3. cuvettes The sample holders or cuvettes are made of plastic and can be easily scratched so you should handle them with care. For the best results you should use the same cuvette for each reading and you should always insert the cuvette into the colorimeter the same way (i.e., the same side facing the photodiode). Following these protocols eliminates the need for sets of "matched" cuvettes which are optically identical. Your cuvettes have an ink mark on the top edge to use as a reference for consistent placement in the colorimeter. It is necessary to rinse and dry the cuvette between samples. Wrapping a lintless kimwipe around your stirring rod can help to dry the inside. Be sure the rod is completely covered so you do not scratch the cuvette. To ensure that no liquid gets in the colorimeter and that fingerprints are removed from the cuvette, use a kimwipe on the clear sides of the cuvette each time before placing it in the probe (one towel can be used more than once). 4. Pipets You have used graduated cylinders in the past to measure volumes of solution. One step beyond the graduated cylinder in terms of precision is the pipet. A pipet looks like a long eye dropper without a bulb. There are two basic types of pipets. One is volumetric. This has ONE mark on it and is good for repeatedly measuring out a single volume. A measuring pipet, on the other hand, is very much like a graduated cylinder. It has many marks and comes in many sizes. In this experiment you will use a graduated beral pipet. The stem of the pipet is graduated for 1 mL in 0.25 mL units. While not as accurate as a glass measuring pipet, it is sufficient for the purposes of this experiment and allows us to use small amounts of solutions in a relatively short amount of time. For the most accurate use of the beral pipets it is probably easier to fill the bulb and expel whatever volume of solution you don't want back into the bottle. As with any measuring in a graduated device, the liquid level should be ascertained at eye-level. To simplify your measuring we will supply you with labeled pipets, one for water and the other for Blu. Be sure to observe these labels. ___________________________________________________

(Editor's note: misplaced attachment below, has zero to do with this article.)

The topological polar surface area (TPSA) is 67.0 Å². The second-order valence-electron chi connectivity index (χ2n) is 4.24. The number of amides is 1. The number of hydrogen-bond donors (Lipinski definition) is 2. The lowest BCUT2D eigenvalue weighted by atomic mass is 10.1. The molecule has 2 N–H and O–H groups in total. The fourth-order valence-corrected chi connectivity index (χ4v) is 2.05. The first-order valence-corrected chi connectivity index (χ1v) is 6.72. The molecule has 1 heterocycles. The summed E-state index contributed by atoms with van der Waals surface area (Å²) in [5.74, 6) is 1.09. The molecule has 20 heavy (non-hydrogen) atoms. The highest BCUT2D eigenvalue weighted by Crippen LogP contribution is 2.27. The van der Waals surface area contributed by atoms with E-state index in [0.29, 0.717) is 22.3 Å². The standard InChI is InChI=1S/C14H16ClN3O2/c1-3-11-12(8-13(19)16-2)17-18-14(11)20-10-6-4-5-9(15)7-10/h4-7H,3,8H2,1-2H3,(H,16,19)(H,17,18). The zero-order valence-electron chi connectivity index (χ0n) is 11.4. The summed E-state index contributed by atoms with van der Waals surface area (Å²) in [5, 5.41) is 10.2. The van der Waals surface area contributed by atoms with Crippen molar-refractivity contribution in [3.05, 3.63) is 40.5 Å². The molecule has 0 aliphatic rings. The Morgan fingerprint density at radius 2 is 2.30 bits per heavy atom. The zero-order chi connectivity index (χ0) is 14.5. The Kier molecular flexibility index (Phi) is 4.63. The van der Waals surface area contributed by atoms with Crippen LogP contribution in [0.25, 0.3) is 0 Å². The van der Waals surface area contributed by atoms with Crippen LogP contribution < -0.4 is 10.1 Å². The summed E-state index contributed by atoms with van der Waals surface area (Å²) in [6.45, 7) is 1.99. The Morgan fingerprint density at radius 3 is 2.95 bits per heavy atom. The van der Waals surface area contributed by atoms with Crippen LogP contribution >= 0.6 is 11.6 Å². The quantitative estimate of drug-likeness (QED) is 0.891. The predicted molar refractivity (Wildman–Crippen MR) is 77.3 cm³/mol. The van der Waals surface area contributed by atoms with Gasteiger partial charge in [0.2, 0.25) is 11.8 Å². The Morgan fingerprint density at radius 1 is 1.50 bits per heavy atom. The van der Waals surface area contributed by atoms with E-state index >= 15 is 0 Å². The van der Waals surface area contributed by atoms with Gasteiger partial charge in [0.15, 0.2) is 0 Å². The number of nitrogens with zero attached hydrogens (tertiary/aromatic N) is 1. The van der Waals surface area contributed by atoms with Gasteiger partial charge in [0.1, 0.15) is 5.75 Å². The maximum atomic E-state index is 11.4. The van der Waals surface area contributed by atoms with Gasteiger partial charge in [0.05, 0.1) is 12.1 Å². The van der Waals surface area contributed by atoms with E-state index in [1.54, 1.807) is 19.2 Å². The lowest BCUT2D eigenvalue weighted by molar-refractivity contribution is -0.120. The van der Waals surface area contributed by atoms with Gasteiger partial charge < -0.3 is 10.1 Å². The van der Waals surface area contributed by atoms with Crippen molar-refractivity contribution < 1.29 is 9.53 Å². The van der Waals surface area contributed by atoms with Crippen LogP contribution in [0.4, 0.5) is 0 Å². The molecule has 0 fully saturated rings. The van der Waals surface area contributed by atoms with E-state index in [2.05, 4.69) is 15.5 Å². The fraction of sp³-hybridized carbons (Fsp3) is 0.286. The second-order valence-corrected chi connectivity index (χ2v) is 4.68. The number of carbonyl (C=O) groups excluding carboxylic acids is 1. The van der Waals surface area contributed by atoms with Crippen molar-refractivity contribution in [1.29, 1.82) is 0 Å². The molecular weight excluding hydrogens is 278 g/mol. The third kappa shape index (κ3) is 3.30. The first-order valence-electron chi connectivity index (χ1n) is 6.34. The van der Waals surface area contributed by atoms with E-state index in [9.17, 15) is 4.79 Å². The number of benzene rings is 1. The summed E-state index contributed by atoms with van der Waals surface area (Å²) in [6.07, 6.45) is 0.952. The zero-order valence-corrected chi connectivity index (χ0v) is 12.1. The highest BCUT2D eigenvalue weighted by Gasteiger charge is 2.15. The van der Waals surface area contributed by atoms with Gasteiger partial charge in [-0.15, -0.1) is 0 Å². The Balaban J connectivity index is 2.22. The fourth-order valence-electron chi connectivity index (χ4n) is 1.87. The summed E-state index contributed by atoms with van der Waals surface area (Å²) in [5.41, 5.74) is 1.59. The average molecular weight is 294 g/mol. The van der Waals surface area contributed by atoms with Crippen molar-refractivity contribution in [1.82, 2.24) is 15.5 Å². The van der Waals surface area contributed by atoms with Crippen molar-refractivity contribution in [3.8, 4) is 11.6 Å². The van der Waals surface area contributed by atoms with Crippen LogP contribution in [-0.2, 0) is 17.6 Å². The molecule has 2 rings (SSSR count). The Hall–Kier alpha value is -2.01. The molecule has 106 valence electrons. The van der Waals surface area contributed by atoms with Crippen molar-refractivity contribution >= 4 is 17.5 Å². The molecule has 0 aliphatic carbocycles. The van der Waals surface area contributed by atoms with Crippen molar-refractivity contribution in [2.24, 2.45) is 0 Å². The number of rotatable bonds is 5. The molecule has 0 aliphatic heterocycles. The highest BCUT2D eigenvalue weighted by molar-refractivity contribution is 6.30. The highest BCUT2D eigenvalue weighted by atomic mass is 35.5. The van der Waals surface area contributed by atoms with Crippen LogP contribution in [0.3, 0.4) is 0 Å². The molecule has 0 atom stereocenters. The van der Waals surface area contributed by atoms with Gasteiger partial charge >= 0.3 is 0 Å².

Analysis 1. Use your volume data to determine the concentrations of the dilutions you prepared from the standard Blu solution. [recall, V1M1=V2M2 where V1 is the initial volume of the solution with concentration M1 and V2 is the total volume of the new solution with concentration M2] 2. Convert your % transmittance data to absorbance for each sample. Don't forget the distilled water! 3. Use your absorbance data and the concentrations from #1 to plot a calibration graph for the Blu solution. Don't forget to include the "blank" (Molarity = 0.0, absorbance = 0.0). Draw the best-fit line. 4. Determine the concentration of your unknown Blu solution from the calibration graph. 5. Does your best-fit calibration line actually pass through 0,0? Should it? Why or why not?